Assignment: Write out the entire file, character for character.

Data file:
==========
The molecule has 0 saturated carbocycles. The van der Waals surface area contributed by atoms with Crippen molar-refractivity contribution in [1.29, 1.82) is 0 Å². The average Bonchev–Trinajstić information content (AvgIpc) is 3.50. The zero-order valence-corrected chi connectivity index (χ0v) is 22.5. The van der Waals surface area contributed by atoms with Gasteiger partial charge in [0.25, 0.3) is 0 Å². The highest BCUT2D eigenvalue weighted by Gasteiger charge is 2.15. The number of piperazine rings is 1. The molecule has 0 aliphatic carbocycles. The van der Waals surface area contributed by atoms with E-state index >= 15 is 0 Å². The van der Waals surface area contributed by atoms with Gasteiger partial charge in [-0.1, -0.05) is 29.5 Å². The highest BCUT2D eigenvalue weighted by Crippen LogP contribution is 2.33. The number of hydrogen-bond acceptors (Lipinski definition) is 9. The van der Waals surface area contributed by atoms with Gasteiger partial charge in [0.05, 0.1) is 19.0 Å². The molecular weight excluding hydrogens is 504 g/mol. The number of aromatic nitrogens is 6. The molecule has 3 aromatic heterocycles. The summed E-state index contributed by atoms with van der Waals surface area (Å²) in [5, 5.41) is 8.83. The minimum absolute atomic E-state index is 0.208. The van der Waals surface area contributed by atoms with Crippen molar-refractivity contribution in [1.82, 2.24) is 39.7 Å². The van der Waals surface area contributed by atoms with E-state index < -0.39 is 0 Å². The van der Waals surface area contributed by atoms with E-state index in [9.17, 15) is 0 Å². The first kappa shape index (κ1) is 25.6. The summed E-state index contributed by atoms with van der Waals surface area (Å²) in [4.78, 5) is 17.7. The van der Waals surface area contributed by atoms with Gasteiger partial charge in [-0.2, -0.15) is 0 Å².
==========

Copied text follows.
The molecule has 0 saturated carbocycles. The van der Waals surface area contributed by atoms with Crippen molar-refractivity contribution in [1.29, 1.82) is 0 Å². The average Bonchev–Trinajstić information content (AvgIpc) is 3.50. The zero-order valence-corrected chi connectivity index (χ0v) is 22.5. The van der Waals surface area contributed by atoms with Gasteiger partial charge in [0.25, 0.3) is 0 Å². The highest BCUT2D eigenvalue weighted by Gasteiger charge is 2.15. The number of piperazine rings is 1. The molecule has 0 aliphatic carbocycles. The van der Waals surface area contributed by atoms with E-state index >= 15 is 0 Å². The van der Waals surface area contributed by atoms with Gasteiger partial charge in [-0.1, -0.05) is 29.5 Å². The highest BCUT2D eigenvalue weighted by Crippen LogP contribution is 2.33. The number of hydrogen-bond acceptors (Lipinski definition) is 9. The van der Waals surface area contributed by atoms with Gasteiger partial charge in [0.05, 0.1) is 19.0 Å². The molecular weight excluding hydrogens is 504 g/mol. The number of aromatic nitrogens is 6. The molecule has 3 aromatic heterocycles. The summed E-state index contributed by atoms with van der Waals surface area (Å²) in [5, 5.41) is 8.83. The minimum absolute atomic E-state index is 0.208. The van der Waals surface area contributed by atoms with Crippen molar-refractivity contribution in [1.82, 2.24) is 39.7 Å². The van der Waals surface area contributed by atoms with E-state index < -0.39 is 0 Å². The van der Waals surface area contributed by atoms with E-state index in [9.17, 15) is 0 Å². The first kappa shape index (κ1) is 25.6. The summed E-state index contributed by atoms with van der Waals surface area (Å²) in [4.78, 5) is 17.7. The van der Waals surface area contributed by atoms with Gasteiger partial charge in [-0.2, -0.15) is 0 Å².